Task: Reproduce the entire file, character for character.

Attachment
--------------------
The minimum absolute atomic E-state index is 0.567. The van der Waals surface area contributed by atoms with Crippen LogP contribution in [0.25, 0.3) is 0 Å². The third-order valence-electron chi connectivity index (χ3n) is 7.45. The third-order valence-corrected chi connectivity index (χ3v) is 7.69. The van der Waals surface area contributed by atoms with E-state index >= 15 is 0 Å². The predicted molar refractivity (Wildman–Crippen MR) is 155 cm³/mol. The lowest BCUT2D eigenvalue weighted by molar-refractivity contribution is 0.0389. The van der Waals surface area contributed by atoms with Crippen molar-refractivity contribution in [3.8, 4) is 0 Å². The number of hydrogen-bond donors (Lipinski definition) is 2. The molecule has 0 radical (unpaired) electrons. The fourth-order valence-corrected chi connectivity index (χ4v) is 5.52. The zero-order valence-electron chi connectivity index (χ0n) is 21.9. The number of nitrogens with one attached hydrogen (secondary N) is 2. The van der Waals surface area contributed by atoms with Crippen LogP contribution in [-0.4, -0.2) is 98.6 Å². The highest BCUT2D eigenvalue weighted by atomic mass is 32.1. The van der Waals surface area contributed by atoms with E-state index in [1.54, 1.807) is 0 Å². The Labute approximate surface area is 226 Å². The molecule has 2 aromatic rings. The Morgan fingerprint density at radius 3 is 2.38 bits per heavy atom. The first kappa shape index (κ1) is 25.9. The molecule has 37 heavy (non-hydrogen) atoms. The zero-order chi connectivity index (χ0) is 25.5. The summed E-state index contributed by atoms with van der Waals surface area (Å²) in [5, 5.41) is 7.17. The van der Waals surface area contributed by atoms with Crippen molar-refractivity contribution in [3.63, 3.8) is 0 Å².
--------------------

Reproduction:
The minimum absolute atomic E-state index is 0.567. The van der Waals surface area contributed by atoms with Crippen LogP contribution in [0.25, 0.3) is 0 Å². The third-order valence-electron chi connectivity index (χ3n) is 7.45. The third-order valence-corrected chi connectivity index (χ3v) is 7.69. The van der Waals surface area contributed by atoms with E-state index >= 15 is 0 Å². The predicted molar refractivity (Wildman–Crippen MR) is 155 cm³/mol. The lowest BCUT2D eigenvalue weighted by molar-refractivity contribution is 0.0389. The van der Waals surface area contributed by atoms with Crippen molar-refractivity contribution in [3.8, 4) is 0 Å². The number of hydrogen-bond donors (Lipinski definition) is 2. The molecule has 0 radical (unpaired) electrons. The fourth-order valence-corrected chi connectivity index (χ4v) is 5.52. The zero-order valence-electron chi connectivity index (χ0n) is 21.9. The number of nitrogens with one attached hydrogen (secondary N) is 2. The van der Waals surface area contributed by atoms with Crippen LogP contribution in [-0.4, -0.2) is 98.6 Å². The highest BCUT2D eigenvalue weighted by atomic mass is 32.1. The van der Waals surface area contributed by atoms with E-state index in [1.54, 1.807) is 0 Å². The Labute approximate surface area is 226 Å². The molecule has 2 aromatic rings. The Morgan fingerprint density at radius 3 is 2.38 bits per heavy atom. The first kappa shape index (κ1) is 25.9. The molecule has 37 heavy (non-hydrogen) atoms. The zero-order chi connectivity index (χ0) is 25.5. The summed E-state index contributed by atoms with van der Waals surface area (Å²) in [5, 5.41) is 7.17. The van der Waals surface area contributed by atoms with Crippen molar-refractivity contribution in [3.63, 3.8) is 0 Å².